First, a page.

The franchise relationship is often described as a partnership between 2 parties - the franchisor and franchisee, but it is not quite so. The franchisor (role of a leader) owns the brand, intellectual properties and has the right to dictate operational procedures and more. On the other hand, franchisees (role of a follower) are required to adhere to the franchisor’s directions and in the event where they fail to comply, run the risk of facing legal consequences. Still sounding like a partnership?
In most (if not all) cases, the franchisor will get to call the shots. Of course, franchisees still have autonomy to operate and manage their franchise business but only as long as their actions are performed within the guidelines provided by the franchisor.
But there’s a reason for this. The franchisor created the system and knows it best and will want to implement conditions that protect the brand and its intellectual properties. While on the other hand, franchisees are typically only inclined towards matters directly impacting their franchise business. Clearly, both the franchisor and franchisee have differing concerns here.
While it may seem taking up a franchise is a bad idea for prospective franchisees, it only becomes an issue if the franchisor’s leadership or management style is questionably undesirable. So what are they?
4 Horrible Types of Franchisors
1. The Autocratic Franchisor
The franchisor feels they have the right to dictate everything and order anything. Without providing due consideration or explanation to franchisees, the franchisor will demand new changes (e.g. launch of product or service, operational procedure, change of employee uniforms, etc.) be implemented. Changes normally require a cash outflow from the franchisee, therefore it is doubly important to ensure appropriate reasons are provided. While change could actually do good for the franchise system, it may be sheer arrogance for the franchisor to feel they can impose their legal right by contract to implement changes without any prior communication or justification to franchisees.
2. The Dismissive Franchisor
The franchisor will ignore issues raised or simply fail to listen to franchisees. Even when presented with facts to back up their claims, franchisees will find it difficult to communicate their thoughts to the franchisor. In fact, most franchise agreements promote sharing of ideas and franchisors should expect to be challenged at times. It is understandable if the issues raised by franchisees do not integrate with the franchisor’s business direction or management strategy, but simply thinking that franchisees should blindly follow the system could lead to a disastrous outcome. Totally ignoring valid suggestions without providing justification seems silly, and may strain the franchise relationship.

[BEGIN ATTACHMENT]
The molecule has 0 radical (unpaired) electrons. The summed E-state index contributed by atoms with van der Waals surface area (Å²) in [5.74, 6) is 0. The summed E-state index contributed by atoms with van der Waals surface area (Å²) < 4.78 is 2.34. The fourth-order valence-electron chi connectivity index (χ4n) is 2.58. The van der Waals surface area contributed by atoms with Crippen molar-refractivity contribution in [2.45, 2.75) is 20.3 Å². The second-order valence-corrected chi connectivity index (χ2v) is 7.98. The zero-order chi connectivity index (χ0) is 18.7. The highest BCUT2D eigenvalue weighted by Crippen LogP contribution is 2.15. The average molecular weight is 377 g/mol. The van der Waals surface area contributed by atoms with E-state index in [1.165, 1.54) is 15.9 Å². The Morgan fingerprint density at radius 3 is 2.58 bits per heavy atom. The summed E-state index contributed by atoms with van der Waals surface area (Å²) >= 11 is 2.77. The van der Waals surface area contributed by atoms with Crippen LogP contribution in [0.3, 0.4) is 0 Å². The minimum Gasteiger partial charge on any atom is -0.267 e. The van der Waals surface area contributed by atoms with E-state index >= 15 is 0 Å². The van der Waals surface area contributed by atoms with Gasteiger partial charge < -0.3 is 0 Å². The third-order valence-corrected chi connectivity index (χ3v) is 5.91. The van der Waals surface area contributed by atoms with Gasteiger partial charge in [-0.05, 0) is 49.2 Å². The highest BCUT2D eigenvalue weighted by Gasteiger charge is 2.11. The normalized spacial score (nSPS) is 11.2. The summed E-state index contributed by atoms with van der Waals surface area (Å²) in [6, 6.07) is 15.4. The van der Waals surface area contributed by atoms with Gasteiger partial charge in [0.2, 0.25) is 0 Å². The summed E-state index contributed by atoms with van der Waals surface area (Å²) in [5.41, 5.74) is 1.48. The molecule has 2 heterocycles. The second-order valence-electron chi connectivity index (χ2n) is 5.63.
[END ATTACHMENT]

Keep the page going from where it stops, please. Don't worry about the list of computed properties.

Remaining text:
3. The Greedy Franchisor
The franchisor is only looking at franchise expansion as an opportunity to buff up the coffers. Perhaps it is because of this breed of franchisors that franchising gets a bad reputation. A clear example can be seen in franchise recruitment, where the franchisor bases franchisee qualification solely on investment ability. This is a dangerous perspective and could lead to awarding franchise rights to unsuitable or unqualified candidates, thus diluting the brand and putting all franchisees within the system at risk.
4. The Inconsistent Franchisor
The franchisor is erratic in their treatment of franchisees, contrary to the fact that all under the umbrella of the brand should be treated equally and fairly as far as possible. Behaviour towards different (or even the same) franchisees can be inconsistent, giving out confusing or conflicting messages. Such hints of bias or erratic treatment to selected parties could lead to franchisees who are in unfavourable or disadvantaged situations feeling mistreated and discontented.
Identifying Red Flags
In an ideal scenario, the franchisor will be reasonable, fair and willing to listen. But we don’t live in a perfect world so before signing on the franchise agreement, prospective franchisees should try asking some questions to identify the franchisor’s leadership style:
- Was the franchisor reasonable and straightforward when answering questions?
- Does the franchisor understand the difficulties faced by franchisees?
- Is there a proper communications channel to air views and provide feedback?
- What do other franchisees say about the franchisor?
- How often does the franchisor pays a visit to franchisees?
- What is the ratio rate of successful franchises against those that failed?
- What happens when a franchisee beaches the franchise agreement (both knowingly and unknowingly) and are there any examples that has happened in the past?
- Is there a contingency plan in place if the franchisee’s business is not taking off?
However, this isn’t to say that all franchisors are heartless bloodsuckers and money grubbers because as always, there are two sides to everything. There are many fantastic franchisors out there that possess great qualities to not just help franchisees be a success but also to be around when the going gets tough. Afterall, this is one of the main reasons why taking up a franchise is attractive to novice business owners - franchisees being able to get continuing functional support and assistance, and the obtain the necessary knowledge to run a successful operation.
As franchise agreements are typically drafted to protect franchisors first and foremost, it is doubly important that the leadership style of the franchisor is something that franchisees can stomach. Franchisors, on the other hand, must understand that nature of the franchise relationship and not abuse their role as a leader.